Saturday, 30 March 2013

Welcome to international (and local) blog readers

Checking the visitor map for readers to our blog I see that we have had interest from over 40 countries - and this even before an egg has been laid!
So a big welcome to everyone, wherever you are on the planet!
The Derby falcon - a 2010 portrait by Colin Pass
Not surprisingly the biggest blog readership is local (or nearly local):
Out of 8589 visits since 1st March, Nottinghan city (956) scored more than Derby city (859) but Derby and Derbyshire combined (1164) just pipped Nottingham and its associated county (1121).
Internationally, the USA (556) are way ahead, with Canada (126), the Netherlands (113) and Ireland (70) following behind. As always, visitor figures reflect where people's ISP connections are located, rather than pinpoint exactly where they live.

To see the figures for yourself, scroll down the blog and double click on the bright Clustrmap of the world. Archive maps of previous month's figures are also available.

If any of you visiting this site from abroad would like to leave a blog message to say who you are and where you're from we'd be delighted to hear from you...leave a comment here or on Facebook if it's easier.

Of course, peregrine falcons are one of the most widespread of birds, occurring in every continent except Antarctica. So, how are the peregrines doing in your country if you have any? We'd be pleased to hear from you.....

Nick B (DWT)

This project is managed by Derbyshire Wildlife Trust, who's website  is well worth a visit and, naturally, has this headlining project firmly on its home page. Our valuable partners in the work we do in Derby are the Cathedral of course (without their support we'd be nowhere), Derby City Council - especially the staff in its webteam (and SERCO which manages their IT) and Derby Cathedral Quarter, who have helped the project in many vital ways since 2011.

Tuesday, 26 March 2013

Vandal bird attacks camera!

Following yesterday's attempt to melt ice on the peregrines' nest ledge, we captured this footage earlier today of  'ee-chupping' - the courtship  display and call between the smaller male (called a tiercel) and the larger female (falcon). It's encouraging that he takes up his usual place in the nest scrape and called to her from within it, with head bowed.
It was also encouraging that, as normally happens, she waddles over and he flies off somewhat intimidated, and then she inspects the scrape and 'nest-site to be'.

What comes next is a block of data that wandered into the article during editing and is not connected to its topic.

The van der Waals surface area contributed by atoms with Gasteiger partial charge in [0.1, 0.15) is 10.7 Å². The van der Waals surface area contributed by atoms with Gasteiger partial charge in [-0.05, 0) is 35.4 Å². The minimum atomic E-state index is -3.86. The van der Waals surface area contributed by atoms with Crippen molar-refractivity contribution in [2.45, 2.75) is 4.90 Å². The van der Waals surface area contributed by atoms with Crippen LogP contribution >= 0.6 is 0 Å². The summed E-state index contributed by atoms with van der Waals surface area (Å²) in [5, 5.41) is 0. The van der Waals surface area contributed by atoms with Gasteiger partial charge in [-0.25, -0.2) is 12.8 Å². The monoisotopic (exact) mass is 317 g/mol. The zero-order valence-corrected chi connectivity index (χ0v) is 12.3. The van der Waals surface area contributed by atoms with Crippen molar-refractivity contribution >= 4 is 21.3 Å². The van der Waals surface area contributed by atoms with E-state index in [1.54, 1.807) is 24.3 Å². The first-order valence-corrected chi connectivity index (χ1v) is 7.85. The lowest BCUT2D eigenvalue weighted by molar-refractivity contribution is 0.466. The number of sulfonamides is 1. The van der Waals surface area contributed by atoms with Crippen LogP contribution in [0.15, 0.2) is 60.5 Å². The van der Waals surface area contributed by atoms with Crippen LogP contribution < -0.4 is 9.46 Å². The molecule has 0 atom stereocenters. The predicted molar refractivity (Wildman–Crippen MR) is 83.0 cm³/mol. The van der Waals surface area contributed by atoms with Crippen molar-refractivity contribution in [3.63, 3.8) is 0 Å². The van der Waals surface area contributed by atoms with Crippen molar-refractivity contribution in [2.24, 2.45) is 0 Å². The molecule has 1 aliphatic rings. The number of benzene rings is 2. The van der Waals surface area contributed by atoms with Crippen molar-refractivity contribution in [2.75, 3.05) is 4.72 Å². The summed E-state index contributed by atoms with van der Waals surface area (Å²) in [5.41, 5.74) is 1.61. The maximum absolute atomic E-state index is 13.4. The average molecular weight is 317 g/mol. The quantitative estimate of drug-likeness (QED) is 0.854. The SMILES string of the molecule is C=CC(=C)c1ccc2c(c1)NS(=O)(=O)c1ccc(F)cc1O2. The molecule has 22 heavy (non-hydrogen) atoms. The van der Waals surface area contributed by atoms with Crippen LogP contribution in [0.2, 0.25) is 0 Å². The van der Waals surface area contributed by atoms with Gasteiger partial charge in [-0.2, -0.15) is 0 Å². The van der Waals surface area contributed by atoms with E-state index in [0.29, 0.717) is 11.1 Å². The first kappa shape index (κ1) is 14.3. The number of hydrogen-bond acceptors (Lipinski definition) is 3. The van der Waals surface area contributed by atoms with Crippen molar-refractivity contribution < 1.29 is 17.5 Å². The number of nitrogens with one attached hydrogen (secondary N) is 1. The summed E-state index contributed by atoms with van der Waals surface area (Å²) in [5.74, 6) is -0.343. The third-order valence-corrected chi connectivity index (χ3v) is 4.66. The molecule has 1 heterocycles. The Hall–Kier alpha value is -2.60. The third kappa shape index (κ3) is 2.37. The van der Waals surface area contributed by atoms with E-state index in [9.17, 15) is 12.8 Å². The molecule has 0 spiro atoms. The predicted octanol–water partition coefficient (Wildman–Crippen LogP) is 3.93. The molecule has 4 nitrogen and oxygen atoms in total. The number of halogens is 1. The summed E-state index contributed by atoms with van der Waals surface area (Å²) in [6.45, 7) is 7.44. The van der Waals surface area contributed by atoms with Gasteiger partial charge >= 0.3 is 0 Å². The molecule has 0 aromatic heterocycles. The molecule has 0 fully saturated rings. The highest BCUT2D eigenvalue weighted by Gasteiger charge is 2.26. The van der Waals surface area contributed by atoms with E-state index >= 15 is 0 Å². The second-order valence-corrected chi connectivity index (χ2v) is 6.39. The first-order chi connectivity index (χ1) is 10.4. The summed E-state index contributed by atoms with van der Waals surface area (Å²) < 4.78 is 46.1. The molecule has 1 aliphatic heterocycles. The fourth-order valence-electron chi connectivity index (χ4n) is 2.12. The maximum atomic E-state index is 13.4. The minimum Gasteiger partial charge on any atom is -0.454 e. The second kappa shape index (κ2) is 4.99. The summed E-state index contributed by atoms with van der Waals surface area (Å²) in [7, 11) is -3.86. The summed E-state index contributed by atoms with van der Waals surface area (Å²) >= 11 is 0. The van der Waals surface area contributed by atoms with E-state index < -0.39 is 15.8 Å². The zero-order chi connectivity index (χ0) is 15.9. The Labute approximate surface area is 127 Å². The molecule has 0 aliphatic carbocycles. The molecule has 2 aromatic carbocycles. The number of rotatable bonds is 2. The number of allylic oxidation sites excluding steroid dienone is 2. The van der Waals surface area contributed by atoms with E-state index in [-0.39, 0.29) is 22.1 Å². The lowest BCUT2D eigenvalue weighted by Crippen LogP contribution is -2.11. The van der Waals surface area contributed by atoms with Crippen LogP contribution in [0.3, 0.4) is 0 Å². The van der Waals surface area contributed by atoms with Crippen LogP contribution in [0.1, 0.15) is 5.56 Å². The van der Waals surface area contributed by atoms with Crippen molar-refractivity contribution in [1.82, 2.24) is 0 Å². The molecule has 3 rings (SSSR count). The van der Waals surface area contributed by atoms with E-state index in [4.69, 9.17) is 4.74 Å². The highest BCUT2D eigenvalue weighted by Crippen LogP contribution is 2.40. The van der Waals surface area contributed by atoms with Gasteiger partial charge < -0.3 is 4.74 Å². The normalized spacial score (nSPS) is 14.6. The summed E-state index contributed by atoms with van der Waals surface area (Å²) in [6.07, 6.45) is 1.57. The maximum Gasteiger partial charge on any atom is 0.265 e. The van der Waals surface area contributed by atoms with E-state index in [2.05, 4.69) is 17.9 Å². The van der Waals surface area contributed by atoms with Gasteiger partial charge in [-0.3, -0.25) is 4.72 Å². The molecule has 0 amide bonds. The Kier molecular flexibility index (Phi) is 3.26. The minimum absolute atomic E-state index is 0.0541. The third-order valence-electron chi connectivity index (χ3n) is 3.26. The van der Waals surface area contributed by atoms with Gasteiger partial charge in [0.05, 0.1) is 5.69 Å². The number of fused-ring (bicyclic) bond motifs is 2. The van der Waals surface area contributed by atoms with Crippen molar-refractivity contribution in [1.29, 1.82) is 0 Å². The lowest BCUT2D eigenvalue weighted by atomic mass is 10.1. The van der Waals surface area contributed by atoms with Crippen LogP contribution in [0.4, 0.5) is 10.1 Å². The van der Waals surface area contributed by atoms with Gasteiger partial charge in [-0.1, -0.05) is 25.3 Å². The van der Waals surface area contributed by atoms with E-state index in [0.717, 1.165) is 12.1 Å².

But on this occasion her attention was suddenly caught up by the camera fitted on the side of the nest. And the remaining mass of ice gives her rather more reach than we had expected. What results is rather amusing to watch, but disappointing that, in the end, she returns to the ice-covered base on the far side of the nest ledge, which contains no soft gravel in which to lay her eggs.

The picture below was captured and posted to Flickr by HelenSara - what a view!

An inside job!

Monday, 25 March 2013

Hot water bottle day - whatever next?

Monday 25th March - and the deep snow on the platform looks like it will be there for another week, according to the weather forecasters. Yesterday: the falcon was looking as if she was preparing to lay an egg - but on the 'wrong' side of the platform where there are flat slates put there intentionally in 2006 to encourage her to nest on the deeper gravel on the other side. It had worked until the now when surprise March snow and bitter easterly winds came with a vengeance this weekend.

Overnight thinking: how could we melt the snow to give our birds a chance of laying eggs onto the gravel and not onto a bed of cold snow and ice? There was concern that laying onto ice and incubating in that position might result in eggs not staying viable. There were, after all, only two options for them, and both were snow-filled.

Brainwave: since an abseil down was out of the question today (far too windy and also bitterly cold) what about lowering a hot water bottle (HWB) from the top of the tower  - or even releasing some hot water directly onto the snow in the nest?
Nick M dangles a HWB from the top of the tower
Checks with Ed Drewitt in Bristol (a good friend of the project and a bird ringer licenced to disturb and handle peregrines at the nest for ringing the chicks) confirmed we would need the say-so of a local licenced ringer. So we managed to get Ant Messenger (our usual chick-ringer) to come along and approve our plans, which he did after a bit of consultation with the British Trust for Ornithology. (Thanks Ant!)

Said HWB in situ, melting the snow...
Like something from Fred Karno's Circus, Nick M lowered a succession of hot water bottles down from the top of the tower to try to melt the snow right where the female has always laid her eggs in previous years in the deep gravel. The gusty wind took the HWB round the corner of the cathedral several times but, with persistence and luck (and OK a bit of skill too maybe!), Nick managed to land the bottle (at least four times) right where the eggs are normally laid. By the end, you could see gravel! Meanwhile our two adult birds sat quietly on top of Jurys Inn, unaware of the effort and discomfort we were going through on their behalf.